Civic body has made a provision of R200 crore to improve the quality of city footpaths; BMC chief says hawker policy in pipeline, but no date for election of representatives yet
Illegal hawkers set up stalls at Hill Road, Bandra West. File pic
The civic body has once again promised to provide better footpaths for pedestrians and allocated Rs 200 crore for this in its budget for 2023-24. However, another major problem faced by pedestrians—the hawker menace—remains unresolved with no plan to tackle the issue in the near future. Civic chief Iqbal Singh Chahal in his budget speech said the BMC would map footpath facilities that have a width of 9 metres or more and turn them into cement concrete ones.
Chahal said, “New CC [cement concrete] footpath of good quality, to ensure smooth walking, with international surface designs will be constructed in fast-track mode. This is one of the initiatives undertaken following suggestions from citizens. All 9-metre roads will have footpaths on both sides.” The civic chief added that places where exisiting footpath is uneven would also be repaired.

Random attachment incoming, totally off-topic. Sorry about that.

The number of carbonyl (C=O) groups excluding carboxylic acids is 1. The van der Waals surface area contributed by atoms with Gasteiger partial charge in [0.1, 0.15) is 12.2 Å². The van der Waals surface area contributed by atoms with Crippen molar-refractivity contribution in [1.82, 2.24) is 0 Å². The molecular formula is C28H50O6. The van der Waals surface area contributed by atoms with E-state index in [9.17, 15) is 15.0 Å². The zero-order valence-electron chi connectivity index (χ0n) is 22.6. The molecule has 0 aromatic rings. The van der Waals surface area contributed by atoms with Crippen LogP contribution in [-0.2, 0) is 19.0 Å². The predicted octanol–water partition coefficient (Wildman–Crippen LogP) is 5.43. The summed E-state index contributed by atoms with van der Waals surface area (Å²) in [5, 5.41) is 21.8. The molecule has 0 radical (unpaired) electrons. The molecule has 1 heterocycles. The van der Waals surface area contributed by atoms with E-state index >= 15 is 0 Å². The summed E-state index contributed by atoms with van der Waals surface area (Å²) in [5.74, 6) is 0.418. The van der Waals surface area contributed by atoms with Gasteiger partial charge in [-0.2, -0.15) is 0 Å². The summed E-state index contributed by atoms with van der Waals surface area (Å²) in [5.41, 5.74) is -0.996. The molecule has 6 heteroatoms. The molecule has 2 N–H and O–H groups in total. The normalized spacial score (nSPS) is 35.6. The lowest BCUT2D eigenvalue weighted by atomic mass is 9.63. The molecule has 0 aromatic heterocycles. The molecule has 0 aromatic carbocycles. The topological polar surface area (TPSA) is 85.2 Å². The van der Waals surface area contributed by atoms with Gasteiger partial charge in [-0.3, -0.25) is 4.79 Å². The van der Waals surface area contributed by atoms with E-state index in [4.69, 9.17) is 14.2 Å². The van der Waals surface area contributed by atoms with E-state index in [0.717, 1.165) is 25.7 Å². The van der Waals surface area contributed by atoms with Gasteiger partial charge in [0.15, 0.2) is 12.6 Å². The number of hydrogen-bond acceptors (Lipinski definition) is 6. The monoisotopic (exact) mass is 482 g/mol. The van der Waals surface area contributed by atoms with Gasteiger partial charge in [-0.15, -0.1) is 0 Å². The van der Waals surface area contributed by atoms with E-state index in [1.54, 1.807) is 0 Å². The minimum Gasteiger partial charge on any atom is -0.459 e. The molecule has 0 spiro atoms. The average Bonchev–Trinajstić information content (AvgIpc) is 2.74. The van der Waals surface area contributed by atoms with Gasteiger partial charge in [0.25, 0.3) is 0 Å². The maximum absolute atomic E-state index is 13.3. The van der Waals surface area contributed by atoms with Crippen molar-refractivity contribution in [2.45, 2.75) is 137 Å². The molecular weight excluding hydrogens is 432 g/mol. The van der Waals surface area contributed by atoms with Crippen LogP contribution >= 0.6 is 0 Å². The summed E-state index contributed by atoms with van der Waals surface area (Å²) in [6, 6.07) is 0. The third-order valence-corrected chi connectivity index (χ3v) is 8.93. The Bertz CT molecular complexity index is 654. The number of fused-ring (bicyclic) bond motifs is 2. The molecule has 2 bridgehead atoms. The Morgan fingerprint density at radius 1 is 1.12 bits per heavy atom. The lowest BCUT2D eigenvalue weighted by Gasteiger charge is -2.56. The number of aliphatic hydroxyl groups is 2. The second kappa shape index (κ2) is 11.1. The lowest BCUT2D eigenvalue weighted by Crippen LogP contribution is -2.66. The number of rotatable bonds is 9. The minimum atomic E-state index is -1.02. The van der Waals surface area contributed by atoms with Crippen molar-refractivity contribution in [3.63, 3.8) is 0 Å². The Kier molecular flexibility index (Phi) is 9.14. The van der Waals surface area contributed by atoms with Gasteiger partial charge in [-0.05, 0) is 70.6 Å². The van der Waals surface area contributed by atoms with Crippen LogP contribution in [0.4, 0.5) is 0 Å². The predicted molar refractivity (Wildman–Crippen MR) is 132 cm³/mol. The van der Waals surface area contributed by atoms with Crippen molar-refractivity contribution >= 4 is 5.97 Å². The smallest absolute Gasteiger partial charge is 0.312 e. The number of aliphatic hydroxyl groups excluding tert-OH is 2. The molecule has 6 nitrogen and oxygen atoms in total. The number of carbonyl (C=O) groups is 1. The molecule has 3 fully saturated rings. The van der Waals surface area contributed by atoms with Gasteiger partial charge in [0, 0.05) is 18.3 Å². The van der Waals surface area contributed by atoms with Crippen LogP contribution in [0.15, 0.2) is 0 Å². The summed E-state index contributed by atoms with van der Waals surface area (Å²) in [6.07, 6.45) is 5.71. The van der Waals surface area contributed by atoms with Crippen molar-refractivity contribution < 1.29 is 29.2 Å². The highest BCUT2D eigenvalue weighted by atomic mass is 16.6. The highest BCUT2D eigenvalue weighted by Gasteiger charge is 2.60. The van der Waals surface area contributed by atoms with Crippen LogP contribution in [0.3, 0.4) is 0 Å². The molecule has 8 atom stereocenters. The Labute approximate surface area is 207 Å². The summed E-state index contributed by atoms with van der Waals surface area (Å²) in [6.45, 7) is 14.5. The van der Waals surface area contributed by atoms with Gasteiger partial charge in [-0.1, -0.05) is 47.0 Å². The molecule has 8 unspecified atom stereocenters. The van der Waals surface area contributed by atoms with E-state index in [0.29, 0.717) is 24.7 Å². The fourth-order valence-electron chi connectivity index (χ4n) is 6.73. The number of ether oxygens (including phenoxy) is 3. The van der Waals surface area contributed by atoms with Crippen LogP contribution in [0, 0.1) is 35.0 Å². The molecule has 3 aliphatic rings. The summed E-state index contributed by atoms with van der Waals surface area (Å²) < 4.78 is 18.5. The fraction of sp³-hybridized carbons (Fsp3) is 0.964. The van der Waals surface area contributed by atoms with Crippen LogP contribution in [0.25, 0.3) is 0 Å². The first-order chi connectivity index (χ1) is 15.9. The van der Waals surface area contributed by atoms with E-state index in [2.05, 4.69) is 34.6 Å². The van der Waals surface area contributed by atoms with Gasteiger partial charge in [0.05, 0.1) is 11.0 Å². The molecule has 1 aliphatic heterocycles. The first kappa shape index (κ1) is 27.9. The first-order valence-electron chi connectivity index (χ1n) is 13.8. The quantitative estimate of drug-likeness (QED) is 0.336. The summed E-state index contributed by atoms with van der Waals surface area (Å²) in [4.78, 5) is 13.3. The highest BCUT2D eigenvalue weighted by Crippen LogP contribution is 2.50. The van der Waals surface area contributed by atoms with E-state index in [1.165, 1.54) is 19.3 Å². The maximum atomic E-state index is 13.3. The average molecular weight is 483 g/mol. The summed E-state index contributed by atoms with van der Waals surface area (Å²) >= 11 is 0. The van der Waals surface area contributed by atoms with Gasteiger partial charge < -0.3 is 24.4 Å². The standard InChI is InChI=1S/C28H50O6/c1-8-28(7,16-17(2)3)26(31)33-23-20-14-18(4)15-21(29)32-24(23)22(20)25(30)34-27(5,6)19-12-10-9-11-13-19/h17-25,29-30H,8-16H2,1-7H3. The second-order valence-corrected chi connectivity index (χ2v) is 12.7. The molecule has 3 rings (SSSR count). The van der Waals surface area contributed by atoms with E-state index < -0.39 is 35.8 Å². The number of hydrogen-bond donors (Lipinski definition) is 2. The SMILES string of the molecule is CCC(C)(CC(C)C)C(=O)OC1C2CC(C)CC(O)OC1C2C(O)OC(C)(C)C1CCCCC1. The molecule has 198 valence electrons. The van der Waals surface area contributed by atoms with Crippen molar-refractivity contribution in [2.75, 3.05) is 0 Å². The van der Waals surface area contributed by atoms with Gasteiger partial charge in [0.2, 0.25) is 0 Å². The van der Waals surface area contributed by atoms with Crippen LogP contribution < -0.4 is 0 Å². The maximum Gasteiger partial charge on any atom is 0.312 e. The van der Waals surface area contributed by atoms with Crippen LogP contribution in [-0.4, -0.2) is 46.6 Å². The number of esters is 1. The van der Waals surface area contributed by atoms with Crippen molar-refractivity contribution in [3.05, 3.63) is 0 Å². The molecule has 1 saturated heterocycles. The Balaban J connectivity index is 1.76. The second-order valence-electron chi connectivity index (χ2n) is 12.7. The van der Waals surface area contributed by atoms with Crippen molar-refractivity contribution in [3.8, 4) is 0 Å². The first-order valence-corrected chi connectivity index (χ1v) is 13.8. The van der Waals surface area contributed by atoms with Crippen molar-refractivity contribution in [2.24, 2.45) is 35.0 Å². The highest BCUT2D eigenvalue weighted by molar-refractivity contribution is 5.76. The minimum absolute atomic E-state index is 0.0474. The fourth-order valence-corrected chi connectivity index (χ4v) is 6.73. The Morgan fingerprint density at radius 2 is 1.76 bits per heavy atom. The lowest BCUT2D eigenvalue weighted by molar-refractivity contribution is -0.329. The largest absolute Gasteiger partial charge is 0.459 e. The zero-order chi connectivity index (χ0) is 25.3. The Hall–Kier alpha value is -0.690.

A narrow footpath near MHADA office at Kalanagar, Bandra. File pic
This is not the first time that the BMC has assured to provide good footpaths. Every year, the corporation spends around Rs 100 crore to Rs 200 crore to strengthen footpaths, but most of the footpaths are uneven and occupied with hawkers.
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When asked about what the civic administration is doing to rid the footpaths of hawkers, he said, “Hawker’s policy is in the pipeline. There are 11,000 hawkers in the city who have licences. The process of giving licences to others is underway but for that a vending committee, with elected hawker representatives, is required. The labour commissioner will hold the election, following which the committee will be formed with members from every ward. This committee will then decide the issue of further licences.” He, however, has not revealed when the election is likely to take place.
The issue of hawker policy, which will ensure only licenced hawkers are allowed to carry out business in designated hawking zones, is a long pending one, but there has not been much changes on the ground.
“The BMC has recently taken up beautification of the 4-km footpath from Andheri railway station to Sakinaka Metro station. The entire footpath has been haphazardly designed. In some stretches the footpath is 10-ft wide, while at others it is 15-20 ft. As a result, the actual four-lane road has now been reduced to two lanes—as the footpath has taken up one lane while illegal parking has taken over the other. Further, the widened footpath in some places is being used by hawkers, blocking pedestrian access,” said Godfrey Pimenta from Watchdog Foundation.
Width (in metres) of roads which will get footpaths on both sides
No. of licensed hawkers in city